David Doe, VP of Talent Strategy and Excellence at Shell, joined us for World Strategy Day 2022. In his session, “Crafting a People Strategy,” he covered the main questions regarding this topic:
- What is a people strategy?
- Why would you want one?
- Where's the value?
In the end, he also shared insights into Shell's approach and tips to take away and apply in any context.
Visual representation of David’s session
What is a people strategy?
But first, let’s take a step back and ask ourselves: what's the difference between a people strategy and an employee value proposition?
Usually, these two get confused, and it’s fundamental to understand their differences to successfully craft a people strategy.
An employee value proposition is the mutually beneficial handshake between the employer and the employee. Whereas the people strategy is around how you arrange your whole system and approach to unlock human performance in support of your business strategy.
Successfully executing a people strategy, which is intrinsically linked to your firm's business strategy, delivering both engaged people and commercial success, is where HR's value should be judged.
Why would you want a People Strategy?
Your organization may already be doing some strategic people choices from time to time, mainly around leadership, diversity, and inclusion, or resourcing. But these isolated choices do not build a well-crafted people strategy. To build your people strategy, you need to change the approach to ensure your people strategy is connected to your purpose and business strategy.
David recommends two things to consider for this approach shift:
- What are the people implications associated with your business strategy?
- What are the underlying drivers in the macro environment?
If your business strategy is changing, it’ll definitely affect your people strategy. Be mindful of new trends, changes in business models, and new skills that will be required to fulfill that business strategy.
Also, be mindful of the macro environment. We know the macro environment to work is changing. What people want and expect from their employees is changing as well, and you need to adapt to that.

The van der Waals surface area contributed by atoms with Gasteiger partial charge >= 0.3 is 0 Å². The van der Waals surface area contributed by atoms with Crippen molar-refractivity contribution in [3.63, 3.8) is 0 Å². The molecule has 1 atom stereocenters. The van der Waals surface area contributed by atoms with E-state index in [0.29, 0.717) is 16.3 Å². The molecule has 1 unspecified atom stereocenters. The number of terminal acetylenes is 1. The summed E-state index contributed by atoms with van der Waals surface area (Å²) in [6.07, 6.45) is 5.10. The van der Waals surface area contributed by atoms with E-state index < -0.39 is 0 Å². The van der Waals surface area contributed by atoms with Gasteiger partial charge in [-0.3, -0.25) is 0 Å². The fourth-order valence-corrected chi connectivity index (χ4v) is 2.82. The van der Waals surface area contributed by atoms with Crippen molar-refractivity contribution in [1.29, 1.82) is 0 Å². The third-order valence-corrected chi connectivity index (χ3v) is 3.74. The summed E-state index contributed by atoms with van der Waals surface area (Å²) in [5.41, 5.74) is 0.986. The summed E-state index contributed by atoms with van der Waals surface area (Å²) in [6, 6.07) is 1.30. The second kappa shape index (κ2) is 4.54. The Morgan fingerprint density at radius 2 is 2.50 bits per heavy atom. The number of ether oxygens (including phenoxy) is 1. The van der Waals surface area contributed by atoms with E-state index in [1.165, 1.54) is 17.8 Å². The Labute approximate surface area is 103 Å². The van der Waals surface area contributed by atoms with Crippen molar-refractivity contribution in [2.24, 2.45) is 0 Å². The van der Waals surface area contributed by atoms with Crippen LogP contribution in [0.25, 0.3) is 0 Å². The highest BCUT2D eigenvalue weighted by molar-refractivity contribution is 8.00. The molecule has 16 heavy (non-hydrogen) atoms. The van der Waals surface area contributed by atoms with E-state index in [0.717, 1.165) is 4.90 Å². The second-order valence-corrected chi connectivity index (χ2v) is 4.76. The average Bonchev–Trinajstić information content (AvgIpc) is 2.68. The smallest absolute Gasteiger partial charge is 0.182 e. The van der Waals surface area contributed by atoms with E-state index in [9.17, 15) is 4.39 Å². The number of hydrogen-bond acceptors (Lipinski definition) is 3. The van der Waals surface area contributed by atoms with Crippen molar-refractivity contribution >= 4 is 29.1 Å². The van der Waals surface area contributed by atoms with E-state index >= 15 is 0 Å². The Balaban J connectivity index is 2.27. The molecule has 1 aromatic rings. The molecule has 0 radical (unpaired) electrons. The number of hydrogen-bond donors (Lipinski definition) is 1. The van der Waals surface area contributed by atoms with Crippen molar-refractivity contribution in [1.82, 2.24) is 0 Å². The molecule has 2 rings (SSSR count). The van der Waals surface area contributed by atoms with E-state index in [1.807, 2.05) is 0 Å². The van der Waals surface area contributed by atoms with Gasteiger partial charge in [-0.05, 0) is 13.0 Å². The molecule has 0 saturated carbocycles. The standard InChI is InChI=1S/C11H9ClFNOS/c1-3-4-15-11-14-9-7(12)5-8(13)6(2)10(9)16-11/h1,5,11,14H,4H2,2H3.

Where's the value of having a People Strategy?
Your People Strategy will only add value - and succeed - if it’s connected to your Business Strategy.
To ensure they are, take a step back and think: what does your business strategy look like?
Start by answering the following questions regarding your Business Strategy:
- What are your company’s vision and beliefs?
- What are your Business Strategy’s focus areas and pillars?
- What are your goals and objectives?
- What role do you want to play regarding market or cultural changes?
- What value do you want to generate for your key stakeholders, customers, and society?
You can add as many questions as you feel necessary to clearly understand the direction your Business Strategy has and determine how your People Strategy will help achieve those goals.
Recommended reading: if you still haven’t crafted your Business Strategy, our article “What is Business Level Strategy? How to create + Examples” can help you.
The real value: holistic people choices that focus on execution
Now that you clearly understand how your Business Strategy and your People Strategy will be connected, you need to define your holistic people choices. These will be the critical enablers for your People Strategy.
David suggests picking five themes that will provide the frame and options to differentiate across the different businesses.
In the case of Shell, they’ve identified five holistic people choices:
- Mindset & Behaviours